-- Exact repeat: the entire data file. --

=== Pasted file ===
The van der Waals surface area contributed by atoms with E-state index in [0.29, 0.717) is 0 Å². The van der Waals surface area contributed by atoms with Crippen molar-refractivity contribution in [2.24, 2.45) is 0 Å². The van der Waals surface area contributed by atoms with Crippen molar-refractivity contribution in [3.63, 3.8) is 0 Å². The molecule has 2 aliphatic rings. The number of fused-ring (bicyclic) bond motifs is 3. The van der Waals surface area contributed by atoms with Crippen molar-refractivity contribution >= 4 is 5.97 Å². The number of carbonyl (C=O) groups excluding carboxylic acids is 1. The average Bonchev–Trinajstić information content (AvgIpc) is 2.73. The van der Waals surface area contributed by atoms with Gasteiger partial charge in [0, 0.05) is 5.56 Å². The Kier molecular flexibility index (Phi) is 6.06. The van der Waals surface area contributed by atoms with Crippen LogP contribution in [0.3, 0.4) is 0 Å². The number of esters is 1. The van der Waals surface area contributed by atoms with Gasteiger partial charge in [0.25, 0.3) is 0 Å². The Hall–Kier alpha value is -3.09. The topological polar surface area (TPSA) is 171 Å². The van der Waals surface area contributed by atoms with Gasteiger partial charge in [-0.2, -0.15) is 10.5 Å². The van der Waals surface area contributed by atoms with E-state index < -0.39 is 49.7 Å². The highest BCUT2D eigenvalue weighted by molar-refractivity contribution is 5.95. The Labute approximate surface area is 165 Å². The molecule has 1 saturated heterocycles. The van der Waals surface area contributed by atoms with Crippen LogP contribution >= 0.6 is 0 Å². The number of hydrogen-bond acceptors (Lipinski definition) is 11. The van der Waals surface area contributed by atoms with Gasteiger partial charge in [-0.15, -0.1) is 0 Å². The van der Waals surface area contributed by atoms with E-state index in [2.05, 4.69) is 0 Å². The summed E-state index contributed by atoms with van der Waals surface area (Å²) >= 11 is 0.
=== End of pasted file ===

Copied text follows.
The van der Waals surface area contributed by atoms with E-state index in [0.29, 0.717) is 0 Å². The van der Waals surface area contributed by atoms with Crippen molar-refractivity contribution in [2.24, 2.45) is 0 Å². The van der Waals surface area contributed by atoms with Crippen molar-refractivity contribution in [3.63, 3.8) is 0 Å². The molecule has 2 aliphatic rings. The number of fused-ring (bicyclic) bond motifs is 3. The van der Waals surface area contributed by atoms with Crippen molar-refractivity contribution >= 4 is 5.97 Å². The number of carbonyl (C=O) groups excluding carboxylic acids is 1. The average Bonchev–Trinajstić information content (AvgIpc) is 2.73. The van der Waals surface area contributed by atoms with Gasteiger partial charge in [0, 0.05) is 5.56 Å². The Kier molecular flexibility index (Phi) is 6.06. The van der Waals surface area contributed by atoms with Crippen LogP contribution in [0.3, 0.4) is 0 Å². The number of esters is 1. The van der Waals surface area contributed by atoms with Gasteiger partial charge in [0.25, 0.3) is 0 Å². The Hall–Kier alpha value is -3.09. The topological polar surface area (TPSA) is 171 Å². The van der Waals surface area contributed by atoms with Gasteiger partial charge in [-0.2, -0.15) is 10.5 Å². The van der Waals surface area contributed by atoms with E-state index < -0.39 is 49.7 Å². The highest BCUT2D eigenvalue weighted by molar-refractivity contribution is 5.95. The Labute approximate surface area is 165 Å². The molecule has 1 saturated heterocycles. The van der Waals surface area contributed by atoms with Crippen LogP contribution >= 0.6 is 0 Å². The number of hydrogen-bond acceptors (Lipinski definition) is 11. The van der Waals surface area contributed by atoms with Gasteiger partial charge in [-0.15, -0.1) is 0 Å². The van der Waals surface area contributed by atoms with E-state index in [2.05, 4.69) is 0 Å². The summed E-state index contributed by atoms with van der Waals surface area (Å²) >= 11 is 0.